In the five years since Kari Musil lost her own home, she and her 18-year-old daughter have moved three times.
A musician, composer and teacher, she bought her house in east St. Paul in 2004. But after her daughter's health problems required seven surgeries in one year, she ran up thousands of dollars in hospital bills and fell behind on her mortgage payments.
She applied for a loan modification to lower her approximately $1,700-a-month Wells Fargo home mortgage. But the application process was too lengthy for her to save her house from foreclosure. In 2006, Musil, a single mom, sold it in a short sale.
Many others who have suffered economic misfortunes during the housing crisis weren't so lucky. Since 2007, more than 100,000 Minnesota homes have been lost to foreclosure. It's a significant milestone. While the rate of foreclosure has slowed since its peak three years ago, it's still at a historic high.
The housing crisis continues to disrupt people's lives, including those of Musil, 50, and her daughter.
Since losing their home, they've criss-crossed St. Paul, moving from apartment to apartment. Their financial situation became so precarious that Musial feared they'd become homeless.
"We look back on that time as the worst time in our life: the first apartment, the first two years after the foreclosure," she said.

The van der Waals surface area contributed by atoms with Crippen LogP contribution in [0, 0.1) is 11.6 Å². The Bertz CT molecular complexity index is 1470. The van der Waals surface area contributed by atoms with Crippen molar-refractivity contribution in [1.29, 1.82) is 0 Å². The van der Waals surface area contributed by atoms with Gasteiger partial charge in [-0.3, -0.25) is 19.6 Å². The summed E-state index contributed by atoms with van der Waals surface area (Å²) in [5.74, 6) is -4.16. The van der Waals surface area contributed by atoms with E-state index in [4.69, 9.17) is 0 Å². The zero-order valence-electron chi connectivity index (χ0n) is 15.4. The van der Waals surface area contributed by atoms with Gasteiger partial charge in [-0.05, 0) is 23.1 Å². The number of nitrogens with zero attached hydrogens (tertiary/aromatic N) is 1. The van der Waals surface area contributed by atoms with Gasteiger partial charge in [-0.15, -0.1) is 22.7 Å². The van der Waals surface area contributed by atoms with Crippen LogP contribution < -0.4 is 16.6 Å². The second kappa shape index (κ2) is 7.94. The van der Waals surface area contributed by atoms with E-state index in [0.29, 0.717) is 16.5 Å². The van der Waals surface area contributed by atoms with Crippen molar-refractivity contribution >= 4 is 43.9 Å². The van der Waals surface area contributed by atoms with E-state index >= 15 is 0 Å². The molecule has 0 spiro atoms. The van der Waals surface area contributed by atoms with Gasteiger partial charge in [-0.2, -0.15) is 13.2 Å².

Though Musil's situation was painful, it was far from unique as the housing bust rippled across the state.
According to data compiled by affordable housing nonprofit Housing Link, more than 20,000 homes were lost to foreclosure in 2007. In 2008, the crisis peaked at more than 26,000 foreclosures.
The crisis is far from over. During the first quarter of 2011, more than 5,300 homes were foreclosed upon, down by more than 20 percent over the same period in 2010, but pushed the state total since 2007 over the 100,000 mark.
"One-hundred thousand is a tremendously large number of homes that have gone through foreclosure," said Ed Nelson, spokesman for the Minnesota Home Ownership Center. He said many families are still struggling to make ends meet.
"There is no part of the state of Minnesota that is unaffected by these foreclosures," he said."
The reason? The sluggish economy.
Unemployment and underemployment are the driving forces behind foreclosures in Minnesota today, Housing Link research manager Dan Hylton said.
"People that are a couple of paychecks from not being able to pay their mortgage, losing their job or not being able to find a job," he said. "They don't have the equity in their home, while the values are still so low to be able to work themselves out of a difficult situation."
Hylton expects it to take several more years before Minnesota's housing market turns around.
This month, Musil and her daughter are moving again — this time to a two-bedroom house on the west side of St. Paul. It's a rental house, but that doesn't bother her.
"You see commercials on TV about having this perfect credit score and having a savings account and all of that stuff," she said. "And I kind of laugh when I see that because I just know that I'll never be doing that, and it doesn't really bother me anymore."
Musil doubts she'll be able to buy a home again any time soon. Her phone continues to ring with calls from bill collectors. She said losing her home has changed her view of homeownership.
"You know, I've kind of lost that whole thing about having a house. Owning a house just didn't seem as great as everyone said it would be."